Iran’s judiciary said on Tuesday it would carry out the execution sentence of a Swedish-Iranian scientist accused of spying for Israel and helping to assassinate Iranian nuclear scientists.
The announcement of the planned execution of scientist Ahmadreza Djalali, who has denied all charges against him, coincided with the conclusion of a landmark trial in Sweden in which, for the first time outside Iran, a former Iranian official was tried for crimes against The humanity.
Swedish prosecutors have asked for life in prison for civil servant Hamid Nouri, arrested in 2019 on a trip to Sweden, for his role in the mass execution of 5,000 dissidents in the 1980s. He has denied the charges. A verdict is expected in July, according to Sweden’s judiciary.
In a separate case, Belgium’s judiciary announced Tuesday that it would uphold earlier sentences against three Iranians, one of them a senior diplomat, convicted of planning a terror attack in Paris against an Iranian opposition group.
Human rights groups condemned the Islamic Republic for what they called its pattern of hostage diplomacy, in which dual nationals or foreigners are detained on trumped-up charges of espionage and then politically exploited to release frozen funds or to exchange them for imprisoned Iranian citizens. in other countries.
“By announcing their intention to execute Djalali, the Iranian judiciary has made it clear that he is a hostage and that his life is being used to influence the judicial decision in Sweden,” said Hadi Ghaemi, director of the Center for Human Rights in Iran. . an independent advocacy group based in New York City.
Iran’s judicial spokesman, Zabihollah Khodaian, denied that the cases of Djalali and Nouri were related or that Iran was seeking a swap, according to Iranian media.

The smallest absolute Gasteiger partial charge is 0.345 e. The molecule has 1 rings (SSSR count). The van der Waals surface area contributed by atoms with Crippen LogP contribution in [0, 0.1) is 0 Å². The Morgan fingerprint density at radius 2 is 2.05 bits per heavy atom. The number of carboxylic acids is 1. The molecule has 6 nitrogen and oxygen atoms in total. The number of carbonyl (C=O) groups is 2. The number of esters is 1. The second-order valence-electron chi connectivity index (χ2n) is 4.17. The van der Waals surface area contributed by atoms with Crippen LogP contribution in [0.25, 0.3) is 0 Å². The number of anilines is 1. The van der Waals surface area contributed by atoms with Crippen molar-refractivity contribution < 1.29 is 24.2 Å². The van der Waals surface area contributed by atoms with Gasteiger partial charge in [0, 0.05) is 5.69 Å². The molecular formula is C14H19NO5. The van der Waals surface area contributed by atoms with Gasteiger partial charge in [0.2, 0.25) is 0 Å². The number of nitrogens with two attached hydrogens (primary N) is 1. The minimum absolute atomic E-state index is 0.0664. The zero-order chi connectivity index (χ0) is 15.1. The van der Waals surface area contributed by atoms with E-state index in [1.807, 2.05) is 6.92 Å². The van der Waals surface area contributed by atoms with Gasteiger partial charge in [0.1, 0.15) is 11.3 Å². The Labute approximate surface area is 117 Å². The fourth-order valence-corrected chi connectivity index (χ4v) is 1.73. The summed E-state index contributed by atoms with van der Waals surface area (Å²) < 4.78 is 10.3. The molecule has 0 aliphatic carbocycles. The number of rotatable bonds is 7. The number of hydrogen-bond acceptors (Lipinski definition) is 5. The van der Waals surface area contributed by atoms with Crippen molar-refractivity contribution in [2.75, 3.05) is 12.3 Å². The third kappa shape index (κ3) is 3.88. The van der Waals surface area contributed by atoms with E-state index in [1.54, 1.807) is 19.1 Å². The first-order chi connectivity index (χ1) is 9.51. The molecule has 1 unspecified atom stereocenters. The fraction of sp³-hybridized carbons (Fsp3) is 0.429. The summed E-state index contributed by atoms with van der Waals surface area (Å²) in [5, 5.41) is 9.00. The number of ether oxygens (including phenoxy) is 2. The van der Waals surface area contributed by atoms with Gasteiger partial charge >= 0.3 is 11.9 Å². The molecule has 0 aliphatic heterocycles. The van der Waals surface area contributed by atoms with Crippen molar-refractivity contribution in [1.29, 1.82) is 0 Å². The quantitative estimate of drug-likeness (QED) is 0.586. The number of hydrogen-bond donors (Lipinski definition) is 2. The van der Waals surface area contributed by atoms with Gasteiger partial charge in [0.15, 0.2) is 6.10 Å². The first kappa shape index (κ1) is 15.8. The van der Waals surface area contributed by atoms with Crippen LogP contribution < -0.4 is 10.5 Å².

“There is no discussion of an exchange and the judiciary will act based on the verdict delivered,” Khodaian told the Iranian ISNA news agency.
Mr. Djalali, a 50-year-old doctor and professor at Stockholm’s Karolinska Institute, immigrated to Sweden in 2009 to study for a doctorate, according to his family. He had traveled to Iran in 2016 at the invitation of a university to participate in an academic workshop when he was arrested.
Last week, the Iranian media, citing anonymous sources, reported that Mr. Djalali would be executed at the end of May.
His wife, Vida Mehrannia, said in a telephone interview from Sweden on Tuesday that the ordeal had shattered the family. She said she woke up every day scared that Iran would execute her husband and what he would say to their 19-year-old daughter and 10-year-old son. They have not spoken to Djalali since they learned his execution was imminent. , said.
Ms. Mehrannia said that her husband had never been to Israel and had no contact with the governments of countries that Iran considers hostile.
“I never expected that they would treat us like pawns in their political games,” Mehrannia said, crying during the interview. “I feel broken. Sweden keeps telling me that they will resolve this diplomatically, but nothing has happened yet.”
The cases in Sweden and Iran have created tensions between the two countries. If Iran carries out the execution of a Swedish citizen, it will heighten tensions with Europe at a time when Iran is still negotiating a nuclear deal with the West.
The Swedish Foreign Ministry said on Friday that a 30-year-old Swedish tourist was arrested in Iran while leaving the country with a group of other tourists. In late April, Sweden had warned its citizens not to travel to Iran.
The foreign ministers of the two countries spoke by phone last Wednesday, according to the Iranian Foreign Ministry. The outcome of that conversation and the prospect of a diplomatic breakthrough were unclear.
On May 4, Swedish Foreign Minister Ann Linde tweeted: “The media is reporting today that it is extremely worrying that Iran may impose the death penalty on Swedish citizen Ahmadreza Djalali.” She said that Sweden condemned the death penalty sentence against Mr. Djalali and demanded that Iran release him.
Ms. Linde did not appear to have commented publicly on Tuesday’s official announcement by Iran’s judiciary.